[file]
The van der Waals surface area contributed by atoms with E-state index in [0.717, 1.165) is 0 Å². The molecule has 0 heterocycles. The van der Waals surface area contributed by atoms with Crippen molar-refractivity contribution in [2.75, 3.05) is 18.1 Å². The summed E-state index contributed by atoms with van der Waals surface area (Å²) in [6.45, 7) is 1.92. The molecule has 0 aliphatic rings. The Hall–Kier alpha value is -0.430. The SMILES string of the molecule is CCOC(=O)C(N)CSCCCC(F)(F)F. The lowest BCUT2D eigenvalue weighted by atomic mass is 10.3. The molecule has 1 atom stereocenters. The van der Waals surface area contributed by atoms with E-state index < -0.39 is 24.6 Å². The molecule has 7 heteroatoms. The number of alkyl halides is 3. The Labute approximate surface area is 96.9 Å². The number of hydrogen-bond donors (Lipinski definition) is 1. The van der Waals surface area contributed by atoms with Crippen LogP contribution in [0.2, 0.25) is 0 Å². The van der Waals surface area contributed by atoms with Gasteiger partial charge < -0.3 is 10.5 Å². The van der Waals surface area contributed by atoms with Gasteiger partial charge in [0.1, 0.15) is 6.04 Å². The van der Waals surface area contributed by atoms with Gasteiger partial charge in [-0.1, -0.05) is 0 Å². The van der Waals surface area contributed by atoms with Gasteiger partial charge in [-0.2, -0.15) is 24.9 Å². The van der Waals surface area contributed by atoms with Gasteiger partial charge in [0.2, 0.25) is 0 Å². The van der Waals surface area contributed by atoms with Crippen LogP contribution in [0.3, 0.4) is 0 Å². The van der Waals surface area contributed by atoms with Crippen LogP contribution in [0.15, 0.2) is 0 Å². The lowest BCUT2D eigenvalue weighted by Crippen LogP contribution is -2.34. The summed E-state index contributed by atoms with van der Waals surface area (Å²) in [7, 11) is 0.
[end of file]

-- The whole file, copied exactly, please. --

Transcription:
The van der Waals surface area contributed by atoms with E-state index in [0.717, 1.165) is 0 Å². The molecule has 0 heterocycles. The van der Waals surface area contributed by atoms with Crippen molar-refractivity contribution in [2.75, 3.05) is 18.1 Å². The summed E-state index contributed by atoms with van der Waals surface area (Å²) in [6.45, 7) is 1.92. The molecule has 0 aliphatic rings. The Hall–Kier alpha value is -0.430. The SMILES string of the molecule is CCOC(=O)C(N)CSCCCC(F)(F)F. The lowest BCUT2D eigenvalue weighted by atomic mass is 10.3. The molecule has 1 atom stereocenters. The van der Waals surface area contributed by atoms with E-state index < -0.39 is 24.6 Å². The molecule has 7 heteroatoms. The number of alkyl halides is 3. The Labute approximate surface area is 96.9 Å². The number of hydrogen-bond donors (Lipinski definition) is 1. The van der Waals surface area contributed by atoms with Crippen LogP contribution in [0.2, 0.25) is 0 Å². The van der Waals surface area contributed by atoms with Gasteiger partial charge < -0.3 is 10.5 Å². The van der Waals surface area contributed by atoms with Gasteiger partial charge in [0.1, 0.15) is 6.04 Å². The van der Waals surface area contributed by atoms with Gasteiger partial charge in [-0.1, -0.05) is 0 Å². The van der Waals surface area contributed by atoms with Gasteiger partial charge in [-0.2, -0.15) is 24.9 Å². The van der Waals surface area contributed by atoms with Gasteiger partial charge in [0.2, 0.25) is 0 Å². The van der Waals surface area contributed by atoms with Crippen LogP contribution in [0.3, 0.4) is 0 Å². The van der Waals surface area contributed by atoms with Crippen LogP contribution in [0.15, 0.2) is 0 Å². The lowest BCUT2D eigenvalue weighted by Crippen LogP contribution is -2.34. The summed E-state index contributed by atoms with van der Waals surface area (Å²) in [7, 11) is 0.